If you were to rank the White Sox's 53 losses this season, this one would rank among the most palatable.
Dylan Axelrod looks like he's nearing the end of his line. He struggled with his location, falling behind 2-0 in the first inning when Prince Fielder knocked his hanging changeup over the right field wall. He was scored upon in each of the first three innings, but he battled enough to work into the sixth, which was surprising. He may not be long for the rotation, but a change is imminent one way or another, so it's a bit of a holding pattern.
The offense put together a legitimate-offense effort for the second straight night, responding to three Detroit scoring frames and putting a scare into Jim Leyland's bullpen despite an off night by the White Sox pitching staff. They missed their best chance for a big number in the fourth, but only because of bad breaks -- Torii Hunter made a nice diving catch on Gordon Beckham's drive to the right-center gap, turning a possible double into a sac fly. One batter later, Tyler Flowers took Andy Dirks to the wall, falling five feet short of a two-run homer that would've tied the game at 5.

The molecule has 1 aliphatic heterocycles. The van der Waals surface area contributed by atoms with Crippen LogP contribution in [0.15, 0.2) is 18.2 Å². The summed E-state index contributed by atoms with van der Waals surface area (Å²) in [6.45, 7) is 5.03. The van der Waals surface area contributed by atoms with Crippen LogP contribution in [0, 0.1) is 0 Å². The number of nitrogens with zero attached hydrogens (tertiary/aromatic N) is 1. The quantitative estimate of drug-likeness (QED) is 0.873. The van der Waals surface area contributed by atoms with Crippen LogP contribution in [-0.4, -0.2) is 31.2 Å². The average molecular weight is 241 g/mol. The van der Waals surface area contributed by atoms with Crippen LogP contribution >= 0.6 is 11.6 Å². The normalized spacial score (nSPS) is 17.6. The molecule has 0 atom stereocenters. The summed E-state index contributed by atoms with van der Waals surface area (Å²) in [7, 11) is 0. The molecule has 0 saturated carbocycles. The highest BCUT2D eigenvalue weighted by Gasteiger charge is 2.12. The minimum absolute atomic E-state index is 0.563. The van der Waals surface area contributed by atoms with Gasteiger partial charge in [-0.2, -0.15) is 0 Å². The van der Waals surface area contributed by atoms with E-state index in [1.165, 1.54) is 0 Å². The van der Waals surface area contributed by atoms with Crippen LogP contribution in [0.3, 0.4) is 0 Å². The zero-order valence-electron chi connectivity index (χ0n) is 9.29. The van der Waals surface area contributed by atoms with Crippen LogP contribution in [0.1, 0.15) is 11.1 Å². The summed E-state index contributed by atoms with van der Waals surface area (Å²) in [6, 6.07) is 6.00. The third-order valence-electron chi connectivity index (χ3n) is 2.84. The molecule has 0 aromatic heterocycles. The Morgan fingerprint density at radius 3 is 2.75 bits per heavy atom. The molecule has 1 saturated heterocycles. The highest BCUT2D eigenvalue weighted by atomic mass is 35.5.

Really, the only regrettable series of events took place in the sixth. Robin Ventura was right to lift Axelrod after he allowed a two-out single to Torii Hunter to put two on. He was at 111 pitches, and Detroit's 3-4-5 of Miguel Cabrera, Prince Fielder and Victor Martinez loomed. It was a good hook.
Otherwise, it was a watchable loss. David Purcey dusted himself off from an awful debut to pitch a 1-2-3 inning, and Simon Castro faced the minimum in the scoreless ninth. They took care of business defensively, with Flowers throwing out two runners. Beckham made a diving stop himself and added a solo homer later. Dayan Viciedo went the other way twice for hits and drew a walk, and they brought the tying run to the plate against Joaquin Benoit.
It was just a bad start against a good team. That will happen, but it's seldom happened unaccompanied by other bad showings this season.